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Front derailleurs work hard, make sure yours is correctly adjusted

Accurate front derailleur indexing is critical to maintaining fast, fault-free front shifting. As with all indexed gears, good performance is down to properly adjusted front derailleur limits and zeroing in on the right cable tension. Front derailleurs work hard to deliver the chain across big gaps in comparison to rear derailleurs and they need a little bit of TLC to keep them sweet. Here's how.

 

Our guide below shows you what we believe is the best method to index your front gears.  We've included a list of the tools and materials that you will need to complete the job and in some cases where you can buy them. If there are others that you prefer then feel free to let everybody know in the comments.

Tools & Materials

•Small Phillips screwdriver
•Cable puller
•Allen keys

 

Derailleur positioning

1. Before you get too worked up about cable tension it's vital to know that your front derailleur is positioned accurately. The gap between the lower edge of the front derailleur cage and the top of the outer chainring teeth should be 1-3mm for optimal performance. The inner plate is shaped to lift and push the chain at this height. Lower and you'll foul the teeth on the outer ring, higher and the delivery will be slow and vague.  

 

2. Check for cage alignment as well. Direct mount front derailleurs will automatically be lined up accurately as they're bolted direclty to the frame - which should be square. For band clamp front derailleurs, the cage should be exactly in line with the centre line on the chainrings. Shift the chain across the chainrings to see that this is the case. Make any angle adjustments at the band clamp, but be careful not to change the clamp height when you do, or you might negatively impact the cage height.

 

Barrel adjuster

3. You'll need to release the cable tension in the front derailleur cable. Turn the barrel adjuster all the way clock wise to release any slack in the system. They give it a full turn anti-clockwise to give some adjustment lee-way in both directions. 

 

Setting cage stops

4. To set your inner limit, first shift your front derailleur into the small chain ring and your rear derailleur into the largest cog. Adjust the inner limit screw with an appropriately sized screwdriver. Take care as the heads of the screws are easily damaged - making subsequent adjustments harder. The screw is usually marked by a small letter 'L' for Low. You want to turn the inner limit screw until the inner part of the derailleur cage is as close as possible to the chain without rubbing  (as indicated by the tip of the screwdriver in this shot).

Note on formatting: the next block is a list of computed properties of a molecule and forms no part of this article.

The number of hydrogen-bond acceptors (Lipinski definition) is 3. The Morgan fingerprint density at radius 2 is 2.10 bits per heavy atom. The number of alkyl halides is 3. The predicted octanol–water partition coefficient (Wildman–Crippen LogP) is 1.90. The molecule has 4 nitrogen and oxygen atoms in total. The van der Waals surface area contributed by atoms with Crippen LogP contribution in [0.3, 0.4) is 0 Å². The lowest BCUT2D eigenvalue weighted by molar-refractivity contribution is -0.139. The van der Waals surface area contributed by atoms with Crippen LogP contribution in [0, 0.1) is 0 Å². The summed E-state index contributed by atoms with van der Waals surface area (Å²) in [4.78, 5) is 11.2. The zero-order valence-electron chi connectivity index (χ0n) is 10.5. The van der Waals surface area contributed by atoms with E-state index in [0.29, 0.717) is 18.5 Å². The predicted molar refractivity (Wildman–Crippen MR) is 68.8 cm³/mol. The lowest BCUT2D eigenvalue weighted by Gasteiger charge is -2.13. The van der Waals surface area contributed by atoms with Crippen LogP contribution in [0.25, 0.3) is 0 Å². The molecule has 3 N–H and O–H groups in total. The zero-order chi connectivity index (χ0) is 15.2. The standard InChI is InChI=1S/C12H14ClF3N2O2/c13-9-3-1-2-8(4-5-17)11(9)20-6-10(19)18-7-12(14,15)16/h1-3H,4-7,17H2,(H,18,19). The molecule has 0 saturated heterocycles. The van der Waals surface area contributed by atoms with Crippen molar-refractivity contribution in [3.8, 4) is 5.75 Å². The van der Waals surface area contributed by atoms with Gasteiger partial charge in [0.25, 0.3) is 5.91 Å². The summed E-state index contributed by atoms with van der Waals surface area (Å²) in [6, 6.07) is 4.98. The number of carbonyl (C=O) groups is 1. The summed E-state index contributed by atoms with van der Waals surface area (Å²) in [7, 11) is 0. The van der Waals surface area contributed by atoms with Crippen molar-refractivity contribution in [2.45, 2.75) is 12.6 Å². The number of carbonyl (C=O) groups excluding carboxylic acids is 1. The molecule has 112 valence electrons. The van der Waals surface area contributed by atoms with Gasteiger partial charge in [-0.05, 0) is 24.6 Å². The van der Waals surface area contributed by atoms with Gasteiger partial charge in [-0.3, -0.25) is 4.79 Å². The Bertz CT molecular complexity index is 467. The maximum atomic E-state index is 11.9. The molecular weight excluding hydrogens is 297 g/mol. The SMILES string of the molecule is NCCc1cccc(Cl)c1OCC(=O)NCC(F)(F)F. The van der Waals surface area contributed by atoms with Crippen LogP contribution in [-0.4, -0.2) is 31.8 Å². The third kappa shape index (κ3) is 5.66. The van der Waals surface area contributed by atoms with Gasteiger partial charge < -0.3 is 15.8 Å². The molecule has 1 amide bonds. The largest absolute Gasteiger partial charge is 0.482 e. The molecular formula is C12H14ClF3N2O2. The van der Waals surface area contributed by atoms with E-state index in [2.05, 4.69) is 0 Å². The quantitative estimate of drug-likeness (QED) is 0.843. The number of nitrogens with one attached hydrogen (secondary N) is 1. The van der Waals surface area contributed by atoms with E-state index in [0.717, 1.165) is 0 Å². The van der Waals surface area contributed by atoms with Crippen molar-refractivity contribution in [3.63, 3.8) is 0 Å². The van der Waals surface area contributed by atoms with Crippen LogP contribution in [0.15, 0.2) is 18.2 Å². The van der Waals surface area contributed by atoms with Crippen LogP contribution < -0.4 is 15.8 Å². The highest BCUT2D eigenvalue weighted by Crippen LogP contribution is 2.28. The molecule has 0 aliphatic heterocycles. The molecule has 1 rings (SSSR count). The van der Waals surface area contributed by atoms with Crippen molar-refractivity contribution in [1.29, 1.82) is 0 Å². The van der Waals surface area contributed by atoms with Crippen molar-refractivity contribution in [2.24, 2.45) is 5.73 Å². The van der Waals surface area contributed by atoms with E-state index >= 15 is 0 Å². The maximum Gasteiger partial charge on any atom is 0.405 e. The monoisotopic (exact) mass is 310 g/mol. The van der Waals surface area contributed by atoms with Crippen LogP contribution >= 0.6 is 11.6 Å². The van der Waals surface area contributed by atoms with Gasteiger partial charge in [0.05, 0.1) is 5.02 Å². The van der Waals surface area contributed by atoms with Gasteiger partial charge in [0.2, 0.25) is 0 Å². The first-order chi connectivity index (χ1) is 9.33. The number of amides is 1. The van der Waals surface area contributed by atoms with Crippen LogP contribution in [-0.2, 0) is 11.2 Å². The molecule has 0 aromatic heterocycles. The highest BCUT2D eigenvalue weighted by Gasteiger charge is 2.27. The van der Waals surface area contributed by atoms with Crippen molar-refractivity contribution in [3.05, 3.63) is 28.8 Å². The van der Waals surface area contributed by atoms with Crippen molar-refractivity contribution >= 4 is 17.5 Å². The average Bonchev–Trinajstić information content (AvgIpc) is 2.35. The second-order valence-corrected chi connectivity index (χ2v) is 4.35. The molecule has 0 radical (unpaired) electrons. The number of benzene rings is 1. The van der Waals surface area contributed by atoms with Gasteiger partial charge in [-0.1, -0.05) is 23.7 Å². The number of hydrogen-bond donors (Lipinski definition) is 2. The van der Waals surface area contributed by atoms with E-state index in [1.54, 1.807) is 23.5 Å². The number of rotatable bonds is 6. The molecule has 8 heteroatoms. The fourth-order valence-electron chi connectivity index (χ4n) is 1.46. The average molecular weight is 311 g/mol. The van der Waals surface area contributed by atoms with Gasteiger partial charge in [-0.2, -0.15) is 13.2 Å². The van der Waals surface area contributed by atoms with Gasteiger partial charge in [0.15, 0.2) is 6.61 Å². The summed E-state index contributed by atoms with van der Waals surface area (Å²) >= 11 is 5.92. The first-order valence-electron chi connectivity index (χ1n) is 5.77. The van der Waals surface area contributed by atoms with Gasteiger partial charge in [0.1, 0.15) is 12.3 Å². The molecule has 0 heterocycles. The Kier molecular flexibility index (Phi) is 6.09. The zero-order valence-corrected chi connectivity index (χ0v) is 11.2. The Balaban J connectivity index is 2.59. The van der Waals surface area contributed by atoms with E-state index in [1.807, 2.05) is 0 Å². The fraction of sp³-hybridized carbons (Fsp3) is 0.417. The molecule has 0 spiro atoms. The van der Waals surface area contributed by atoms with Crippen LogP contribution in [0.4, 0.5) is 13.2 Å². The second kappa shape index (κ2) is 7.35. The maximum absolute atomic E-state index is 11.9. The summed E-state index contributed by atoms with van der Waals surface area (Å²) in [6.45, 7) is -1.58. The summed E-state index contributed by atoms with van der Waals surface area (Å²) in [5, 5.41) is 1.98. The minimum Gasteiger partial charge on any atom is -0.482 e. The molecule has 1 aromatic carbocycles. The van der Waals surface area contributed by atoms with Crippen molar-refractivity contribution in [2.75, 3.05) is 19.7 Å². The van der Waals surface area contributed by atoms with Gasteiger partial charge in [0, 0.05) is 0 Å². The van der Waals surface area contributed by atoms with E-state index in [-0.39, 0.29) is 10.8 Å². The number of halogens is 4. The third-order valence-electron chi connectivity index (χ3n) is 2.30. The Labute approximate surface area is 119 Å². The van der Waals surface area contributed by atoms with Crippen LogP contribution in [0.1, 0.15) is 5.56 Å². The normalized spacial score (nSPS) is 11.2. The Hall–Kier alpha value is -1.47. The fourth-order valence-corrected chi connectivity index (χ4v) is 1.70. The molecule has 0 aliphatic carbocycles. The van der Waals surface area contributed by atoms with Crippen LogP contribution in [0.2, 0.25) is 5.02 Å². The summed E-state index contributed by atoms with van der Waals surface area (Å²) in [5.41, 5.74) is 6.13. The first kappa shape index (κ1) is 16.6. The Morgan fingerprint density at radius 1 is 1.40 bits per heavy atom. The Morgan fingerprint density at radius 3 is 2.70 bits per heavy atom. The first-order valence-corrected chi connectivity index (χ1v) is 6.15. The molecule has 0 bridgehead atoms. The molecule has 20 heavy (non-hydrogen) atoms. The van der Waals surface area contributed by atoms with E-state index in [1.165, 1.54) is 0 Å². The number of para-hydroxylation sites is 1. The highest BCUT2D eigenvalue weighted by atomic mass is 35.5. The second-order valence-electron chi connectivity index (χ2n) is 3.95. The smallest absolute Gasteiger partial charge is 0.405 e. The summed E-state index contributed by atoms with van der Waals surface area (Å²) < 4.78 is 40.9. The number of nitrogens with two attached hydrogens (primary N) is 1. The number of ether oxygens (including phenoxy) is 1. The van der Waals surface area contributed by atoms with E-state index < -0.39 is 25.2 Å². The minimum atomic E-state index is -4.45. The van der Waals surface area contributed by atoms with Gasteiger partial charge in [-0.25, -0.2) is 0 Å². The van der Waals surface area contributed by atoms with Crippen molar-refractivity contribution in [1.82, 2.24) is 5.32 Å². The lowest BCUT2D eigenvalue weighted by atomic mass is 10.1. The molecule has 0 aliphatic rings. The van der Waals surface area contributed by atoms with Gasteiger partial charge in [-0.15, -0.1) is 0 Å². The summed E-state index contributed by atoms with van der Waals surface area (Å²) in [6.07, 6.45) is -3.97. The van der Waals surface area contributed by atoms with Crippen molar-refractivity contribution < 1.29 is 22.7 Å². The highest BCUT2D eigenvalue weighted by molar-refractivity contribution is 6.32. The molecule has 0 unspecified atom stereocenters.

5. To set your outer limit, first shift your front derailleur into the large chain ring in the front and your rear derailleur to the smallest cog.  Adjust the outer limit screw with an appropriately sized screwdriver. Take care as the heads of the screws are easily damaged - making subsequent adjustments harder. The screw is usually marked by a small letter 'H' for High. You want to turn the outer limit screw, found on the top of the front derailleur body, until the inside edge of the outer cage plate of the front derailleur is as close as possible to the chain without rubbing. 1-2mm is about right. (Where the tip of this screwdriver is pointing...)

 

Reset cable tension

6. Reset the overall cable tension at the cable anchor point. Use a cable puller like this BT-2 Park Tools one which grabs the cable and allows you to make fine adjustments without fraying trimmed cables. The locking feature on this particular model means once set and locked, you could let it go, while you tighten the anchor bolt.

 

Check shift speed

7. When you've made your cage limit adjustments and set the cable tension, you can give the cranks a turn and operate the front shifter. You should now have a front derailleur which lifts, pushes or drops it quickly and cleanly to the adjoining ring. If the upshift is a little slow you can add tension to the barel adjuster.